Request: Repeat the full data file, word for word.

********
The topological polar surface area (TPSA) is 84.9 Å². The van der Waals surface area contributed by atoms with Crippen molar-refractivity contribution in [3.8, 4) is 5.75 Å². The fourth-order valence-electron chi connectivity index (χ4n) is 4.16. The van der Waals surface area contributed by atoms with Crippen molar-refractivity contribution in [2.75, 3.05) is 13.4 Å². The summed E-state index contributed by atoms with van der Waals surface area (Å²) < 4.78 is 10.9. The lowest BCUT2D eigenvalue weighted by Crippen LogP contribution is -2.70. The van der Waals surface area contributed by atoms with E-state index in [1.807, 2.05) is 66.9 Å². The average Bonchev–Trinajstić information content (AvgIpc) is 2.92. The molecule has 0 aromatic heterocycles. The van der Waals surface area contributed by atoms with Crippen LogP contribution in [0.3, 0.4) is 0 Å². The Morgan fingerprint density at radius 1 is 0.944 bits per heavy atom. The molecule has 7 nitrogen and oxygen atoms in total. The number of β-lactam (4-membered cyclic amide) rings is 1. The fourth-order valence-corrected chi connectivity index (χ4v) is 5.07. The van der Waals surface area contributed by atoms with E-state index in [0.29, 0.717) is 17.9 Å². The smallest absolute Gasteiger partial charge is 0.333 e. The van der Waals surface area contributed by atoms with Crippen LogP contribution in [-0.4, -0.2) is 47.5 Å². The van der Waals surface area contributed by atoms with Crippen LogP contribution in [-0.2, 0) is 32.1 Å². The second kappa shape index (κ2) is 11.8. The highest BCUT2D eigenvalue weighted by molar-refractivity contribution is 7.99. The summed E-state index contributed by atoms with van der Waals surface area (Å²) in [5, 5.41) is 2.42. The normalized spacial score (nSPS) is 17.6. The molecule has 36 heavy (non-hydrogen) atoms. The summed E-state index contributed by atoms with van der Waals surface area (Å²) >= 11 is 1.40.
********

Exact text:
The topological polar surface area (TPSA) is 84.9 Å². The van der Waals surface area contributed by atoms with Crippen molar-refractivity contribution in [3.8, 4) is 5.75 Å². The fourth-order valence-electron chi connectivity index (χ4n) is 4.16. The van der Waals surface area contributed by atoms with Crippen molar-refractivity contribution in [2.75, 3.05) is 13.4 Å². The summed E-state index contributed by atoms with van der Waals surface area (Å²) < 4.78 is 10.9. The lowest BCUT2D eigenvalue weighted by Crippen LogP contribution is -2.70. The van der Waals surface area contributed by atoms with E-state index in [1.807, 2.05) is 66.9 Å². The average Bonchev–Trinajstić information content (AvgIpc) is 2.92. The molecule has 0 aromatic heterocycles. The van der Waals surface area contributed by atoms with Crippen LogP contribution in [0.3, 0.4) is 0 Å². The Morgan fingerprint density at radius 1 is 0.944 bits per heavy atom. The molecule has 7 nitrogen and oxygen atoms in total. The number of β-lactam (4-membered cyclic amide) rings is 1. The fourth-order valence-corrected chi connectivity index (χ4v) is 5.07. The van der Waals surface area contributed by atoms with E-state index in [0.29, 0.717) is 17.9 Å². The smallest absolute Gasteiger partial charge is 0.333 e. The van der Waals surface area contributed by atoms with Crippen LogP contribution in [-0.4, -0.2) is 47.5 Å². The van der Waals surface area contributed by atoms with Crippen LogP contribution in [-0.2, 0) is 32.1 Å². The second kappa shape index (κ2) is 11.8. The highest BCUT2D eigenvalue weighted by molar-refractivity contribution is 7.99. The summed E-state index contributed by atoms with van der Waals surface area (Å²) in [5, 5.41) is 2.42. The normalized spacial score (nSPS) is 17.6. The molecule has 36 heavy (non-hydrogen) atoms. The summed E-state index contributed by atoms with van der Waals surface area (Å²) >= 11 is 1.40.